“A continuous, low-power light source has a fast drop off, or fall off, thus the background goes darker and darkness itself creates a more sultry or mysterious mood in the photograph. Flash, depending on the light modifier and the distance to the subject, might illuminate the background more and create a less sultry and mysterious effect.”

    There’s no difference between continuous light and flash when it comes to fall off. What matters is distance to subject versus distance to background, and the softness of the light is determined by the size of the light source in relation to the subject.

    Aside from a couple of small, technical issues, I like the article. :)

    • Thanks for your feedback. On continuous light vs. flash, perhaps I should have clarified that a lot of continuous lights are “low-intensity” thus, faster fall-off. Flash, depending on the power output and light modifier used, can have a higher guide number, thus more intense and traveling farther distance than low-power continuous light sources. For example, a 100-wat table lamp will have less output than a 1200-watt second flash unit with a large light modifier. It’s ultimately about using the right light source (tool) for the right effect.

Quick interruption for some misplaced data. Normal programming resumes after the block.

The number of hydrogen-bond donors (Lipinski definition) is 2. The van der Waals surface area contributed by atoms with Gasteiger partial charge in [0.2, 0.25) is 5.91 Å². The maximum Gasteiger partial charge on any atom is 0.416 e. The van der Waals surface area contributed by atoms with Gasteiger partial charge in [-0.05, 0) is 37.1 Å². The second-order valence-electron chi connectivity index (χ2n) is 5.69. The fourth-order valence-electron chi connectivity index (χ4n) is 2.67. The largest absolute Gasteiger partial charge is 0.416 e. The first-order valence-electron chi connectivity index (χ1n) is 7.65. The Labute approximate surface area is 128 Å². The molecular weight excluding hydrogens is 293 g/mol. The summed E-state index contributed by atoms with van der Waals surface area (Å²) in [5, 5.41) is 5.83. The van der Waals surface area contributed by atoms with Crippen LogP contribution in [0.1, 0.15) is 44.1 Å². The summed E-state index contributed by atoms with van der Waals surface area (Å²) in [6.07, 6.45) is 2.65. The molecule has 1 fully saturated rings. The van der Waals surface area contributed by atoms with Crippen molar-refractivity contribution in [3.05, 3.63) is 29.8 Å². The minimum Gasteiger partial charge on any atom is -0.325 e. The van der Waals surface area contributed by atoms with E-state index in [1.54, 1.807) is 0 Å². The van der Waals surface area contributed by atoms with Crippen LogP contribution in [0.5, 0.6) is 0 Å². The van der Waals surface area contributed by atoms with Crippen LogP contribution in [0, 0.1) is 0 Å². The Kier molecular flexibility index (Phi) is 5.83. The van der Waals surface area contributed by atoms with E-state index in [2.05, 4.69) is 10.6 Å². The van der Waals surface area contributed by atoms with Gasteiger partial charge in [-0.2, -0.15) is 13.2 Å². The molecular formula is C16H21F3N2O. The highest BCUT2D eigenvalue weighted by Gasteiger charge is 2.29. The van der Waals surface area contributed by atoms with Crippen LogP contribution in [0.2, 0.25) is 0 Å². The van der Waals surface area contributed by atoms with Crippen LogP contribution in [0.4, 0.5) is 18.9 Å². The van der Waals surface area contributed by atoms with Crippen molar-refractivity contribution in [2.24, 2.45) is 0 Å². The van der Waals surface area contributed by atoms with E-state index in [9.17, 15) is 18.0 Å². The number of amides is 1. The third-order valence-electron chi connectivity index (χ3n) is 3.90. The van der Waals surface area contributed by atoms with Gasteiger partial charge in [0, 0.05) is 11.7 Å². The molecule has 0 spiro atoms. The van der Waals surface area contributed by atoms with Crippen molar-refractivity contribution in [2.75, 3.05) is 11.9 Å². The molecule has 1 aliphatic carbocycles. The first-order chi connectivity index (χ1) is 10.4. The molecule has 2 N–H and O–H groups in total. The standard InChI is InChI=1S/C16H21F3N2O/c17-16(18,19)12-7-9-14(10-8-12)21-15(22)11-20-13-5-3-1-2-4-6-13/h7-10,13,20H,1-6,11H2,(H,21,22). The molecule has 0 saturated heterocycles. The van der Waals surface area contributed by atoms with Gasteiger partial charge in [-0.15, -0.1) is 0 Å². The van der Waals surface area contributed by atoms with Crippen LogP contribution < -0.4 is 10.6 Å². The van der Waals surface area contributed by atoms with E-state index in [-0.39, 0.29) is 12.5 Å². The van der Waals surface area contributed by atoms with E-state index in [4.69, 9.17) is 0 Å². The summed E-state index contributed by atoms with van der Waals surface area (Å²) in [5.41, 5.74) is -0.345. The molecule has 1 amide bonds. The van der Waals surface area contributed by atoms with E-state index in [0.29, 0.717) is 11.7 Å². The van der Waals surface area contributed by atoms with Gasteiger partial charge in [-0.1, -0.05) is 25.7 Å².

2. Being a student of life myself (grin), of both the darker and lighter side 101, I can certainly appreciate your perspective. You are indeed an amazing photographer who got there by being a scholar and a gentleman first and foremost.

    • Thanks for the nice words. I’m not the best, still learning, but I try my best! Thanks!

  3. Hey Rolando!
    First time I have been to your site, I am in the military as well, and went to DINFOS for photography, but i’m in the Navy, not the Army. Anyway, read most of your book on the flight over here to my deployment, (Garage Glamour). This is a great post as well, especially the bit about having passion in your images. Although it doesnt relate well some of my favorite images to get our some of our military police officers getting pepper sprayed, now those images have some real passion in them! My wife and I operate a boudoir photo studio as well, and although its a long shot, if you ever have the time i’d love to have your opinion on them. I wish you the best and now i’m getting back to reading these articles!